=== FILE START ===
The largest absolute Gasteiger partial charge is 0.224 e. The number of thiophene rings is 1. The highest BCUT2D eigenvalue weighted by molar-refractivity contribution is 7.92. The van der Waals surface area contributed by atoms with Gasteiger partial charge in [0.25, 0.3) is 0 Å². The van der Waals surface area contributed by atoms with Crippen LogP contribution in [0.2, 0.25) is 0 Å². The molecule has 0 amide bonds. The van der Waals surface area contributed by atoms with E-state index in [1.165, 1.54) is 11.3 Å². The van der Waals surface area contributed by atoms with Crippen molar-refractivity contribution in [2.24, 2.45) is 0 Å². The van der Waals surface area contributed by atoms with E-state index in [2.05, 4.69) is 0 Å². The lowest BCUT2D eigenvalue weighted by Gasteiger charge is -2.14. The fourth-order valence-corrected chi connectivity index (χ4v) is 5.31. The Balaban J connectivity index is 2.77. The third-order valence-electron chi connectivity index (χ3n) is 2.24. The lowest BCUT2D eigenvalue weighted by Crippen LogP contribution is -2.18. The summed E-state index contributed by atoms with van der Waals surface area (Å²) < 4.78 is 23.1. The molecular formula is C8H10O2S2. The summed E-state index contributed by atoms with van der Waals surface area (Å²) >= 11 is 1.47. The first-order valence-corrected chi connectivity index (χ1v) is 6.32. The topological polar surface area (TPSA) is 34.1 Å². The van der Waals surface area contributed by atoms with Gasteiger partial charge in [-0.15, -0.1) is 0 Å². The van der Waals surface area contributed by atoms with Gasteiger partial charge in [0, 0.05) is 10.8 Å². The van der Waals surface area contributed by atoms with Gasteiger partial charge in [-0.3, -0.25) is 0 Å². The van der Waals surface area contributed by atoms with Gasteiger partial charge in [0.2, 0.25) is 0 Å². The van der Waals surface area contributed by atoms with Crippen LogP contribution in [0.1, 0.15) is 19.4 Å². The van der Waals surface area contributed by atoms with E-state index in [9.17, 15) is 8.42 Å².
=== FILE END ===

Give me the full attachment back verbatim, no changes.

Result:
The largest absolute Gasteiger partial charge is 0.224 e. The number of thiophene rings is 1. The highest BCUT2D eigenvalue weighted by molar-refractivity contribution is 7.92. The van der Waals surface area contributed by atoms with Gasteiger partial charge in [0.25, 0.3) is 0 Å². The van der Waals surface area contributed by atoms with Crippen LogP contribution in [0.2, 0.25) is 0 Å². The molecule has 0 amide bonds. The van der Waals surface area contributed by atoms with E-state index in [1.165, 1.54) is 11.3 Å². The van der Waals surface area contributed by atoms with Crippen molar-refractivity contribution in [2.24, 2.45) is 0 Å². The van der Waals surface area contributed by atoms with E-state index in [2.05, 4.69) is 0 Å². The lowest BCUT2D eigenvalue weighted by Gasteiger charge is -2.14. The fourth-order valence-corrected chi connectivity index (χ4v) is 5.31. The Balaban J connectivity index is 2.77. The third-order valence-electron chi connectivity index (χ3n) is 2.24. The lowest BCUT2D eigenvalue weighted by Crippen LogP contribution is -2.18. The summed E-state index contributed by atoms with van der Waals surface area (Å²) < 4.78 is 23.1. The molecular formula is C8H10O2S2. The summed E-state index contributed by atoms with van der Waals surface area (Å²) >= 11 is 1.47. The first-order valence-corrected chi connectivity index (χ1v) is 6.32. The topological polar surface area (TPSA) is 34.1 Å². The van der Waals surface area contributed by atoms with Gasteiger partial charge in [-0.15, -0.1) is 0 Å². The van der Waals surface area contributed by atoms with Gasteiger partial charge in [0, 0.05) is 10.8 Å². The van der Waals surface area contributed by atoms with Gasteiger partial charge in [-0.3, -0.25) is 0 Å². The van der Waals surface area contributed by atoms with Gasteiger partial charge in [0.2, 0.25) is 0 Å². The van der Waals surface area contributed by atoms with Crippen LogP contribution in [0.1, 0.15) is 19.4 Å². The van der Waals surface area contributed by atoms with E-state index in [9.17, 15) is 8.42 Å².